Do you need to workout every day and should you have rest days when you sit and admire how much you did the rest of the week? The Department of Health and Human Services recommends a minimum of 150 minutes of moderate exercise per week or 75 minutes of vigorous workouts. It’s also recommended that the high end should be a maximum of 300 minutes of moderate-intensity exercise with just 150 minutes of a high-intensity workout. How should you spread that out? Should you opt for either high-intensity or moderate-intensity or can you mix the two? Is a rest day recommended in the mix?
For strength training, take a 48-72 hour break between tough sessions on the same muscle group.
Your muscles need a recovery time after a tough workout. It’s the time for them to heal and get stronger. High intensity workouts require longer for recovery. The intensity of the workout is also important and so is the muscle group you’re working. You can do strength training, even high intensity strength training, four days a week, if you’re working different muscle groups. That means two days spaced 48 to 72 hours apart for one part of the body and two days spaced the same for another. It’s just one option, but also focuses on resting your muscles in-between sessions to repair the small tears in the muscle and replace the glycogen stores.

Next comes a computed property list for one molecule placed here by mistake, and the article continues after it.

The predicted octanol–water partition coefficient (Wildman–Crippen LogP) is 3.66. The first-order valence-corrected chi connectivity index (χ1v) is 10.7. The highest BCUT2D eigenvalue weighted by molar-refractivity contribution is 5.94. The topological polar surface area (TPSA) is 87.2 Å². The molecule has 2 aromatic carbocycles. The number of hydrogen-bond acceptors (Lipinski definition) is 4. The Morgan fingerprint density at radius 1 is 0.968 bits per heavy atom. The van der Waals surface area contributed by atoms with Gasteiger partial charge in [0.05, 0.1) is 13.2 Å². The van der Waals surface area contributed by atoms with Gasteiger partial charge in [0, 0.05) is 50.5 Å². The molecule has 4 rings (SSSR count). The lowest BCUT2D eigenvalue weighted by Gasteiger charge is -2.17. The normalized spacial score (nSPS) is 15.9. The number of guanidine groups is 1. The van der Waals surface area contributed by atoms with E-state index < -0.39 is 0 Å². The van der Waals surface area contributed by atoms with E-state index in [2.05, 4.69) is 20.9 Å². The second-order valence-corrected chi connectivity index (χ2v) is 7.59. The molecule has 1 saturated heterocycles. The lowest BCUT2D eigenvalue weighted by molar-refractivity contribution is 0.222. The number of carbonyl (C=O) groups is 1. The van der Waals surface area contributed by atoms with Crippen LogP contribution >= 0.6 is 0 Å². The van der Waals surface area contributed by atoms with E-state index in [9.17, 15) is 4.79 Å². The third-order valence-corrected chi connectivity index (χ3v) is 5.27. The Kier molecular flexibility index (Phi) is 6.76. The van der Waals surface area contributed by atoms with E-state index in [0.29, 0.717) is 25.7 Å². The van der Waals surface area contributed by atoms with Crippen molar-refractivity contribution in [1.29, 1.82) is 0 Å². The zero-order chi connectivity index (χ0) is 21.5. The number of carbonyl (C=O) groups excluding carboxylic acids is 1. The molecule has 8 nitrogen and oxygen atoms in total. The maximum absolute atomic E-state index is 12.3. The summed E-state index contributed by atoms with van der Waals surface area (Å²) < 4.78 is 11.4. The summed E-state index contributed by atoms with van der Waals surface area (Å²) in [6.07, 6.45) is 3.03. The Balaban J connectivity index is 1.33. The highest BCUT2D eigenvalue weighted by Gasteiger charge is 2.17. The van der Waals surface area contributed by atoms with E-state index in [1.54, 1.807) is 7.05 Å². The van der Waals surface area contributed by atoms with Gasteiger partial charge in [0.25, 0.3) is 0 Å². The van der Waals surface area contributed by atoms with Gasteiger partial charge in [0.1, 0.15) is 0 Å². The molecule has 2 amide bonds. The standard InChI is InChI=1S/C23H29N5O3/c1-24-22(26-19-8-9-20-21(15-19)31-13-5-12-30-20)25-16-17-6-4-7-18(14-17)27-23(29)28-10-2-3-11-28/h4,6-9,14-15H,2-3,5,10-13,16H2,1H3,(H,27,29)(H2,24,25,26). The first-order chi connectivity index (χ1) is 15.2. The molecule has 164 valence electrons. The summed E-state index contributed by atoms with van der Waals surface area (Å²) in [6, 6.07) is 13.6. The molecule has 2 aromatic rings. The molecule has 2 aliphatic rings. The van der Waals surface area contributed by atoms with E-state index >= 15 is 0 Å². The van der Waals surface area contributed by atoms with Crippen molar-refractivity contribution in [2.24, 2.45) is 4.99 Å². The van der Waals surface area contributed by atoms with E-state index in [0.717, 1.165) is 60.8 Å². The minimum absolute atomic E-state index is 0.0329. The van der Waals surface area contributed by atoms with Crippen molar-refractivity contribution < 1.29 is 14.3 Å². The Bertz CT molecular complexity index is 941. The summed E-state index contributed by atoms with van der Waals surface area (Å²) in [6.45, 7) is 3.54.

Vary your workout and include all types of exercise.
Strength training is important, but so is cardio, balance and flexibility training. Focusing on cardio and flexibility training on the days between strength training can help. You can also vary your intensity, taking it easier on a rest day is still a rest, but you’re still keeping active and that’s important. Make your cardio a brisk walk on that day or enjoy a ride in the park on a bike. Try stretches or easy yoga to fill in the gaps. Let your body have a complete rest from a tough workout at least once a week.
You’ll prevent injury by taking a day off once a week if you’re focusing on one type of workout.
You may be overusing muscles if you’re working out continually. When you take a rest day, you’ll avoid overuse injuries. No matter what your form of exercise, it can happen. Even walking every day with higher intensity can create problems, particularly for someone completely out of shape. Never do the same exercise seven days a week unless you want damage to muscles and joints.
Don’t worry about losing ground from taking a day away. Studies show that if you’re in good shape, it takes about two weeks before losing a noticeable amount of progress. If you’re a beginner, a day away can refresh your mind, without causing you to lose your progress.
Taking a rest day periodically can help improve your mental edge. Fatigue can be just as harmful to a workout as not doing it at all. Make sure you include a day off in your workout schedule.
Training every day can affect your immune system. It doesn’t allow your body to heal without proper rest. Not only will you face injuries, you’ll find yourself catching colds and other diseases.
While consistency is important, so is giving your body a rest. Exercise is important, but it shouldn’t be your whole life. Taking a rest day should include taking extra time with family and friends.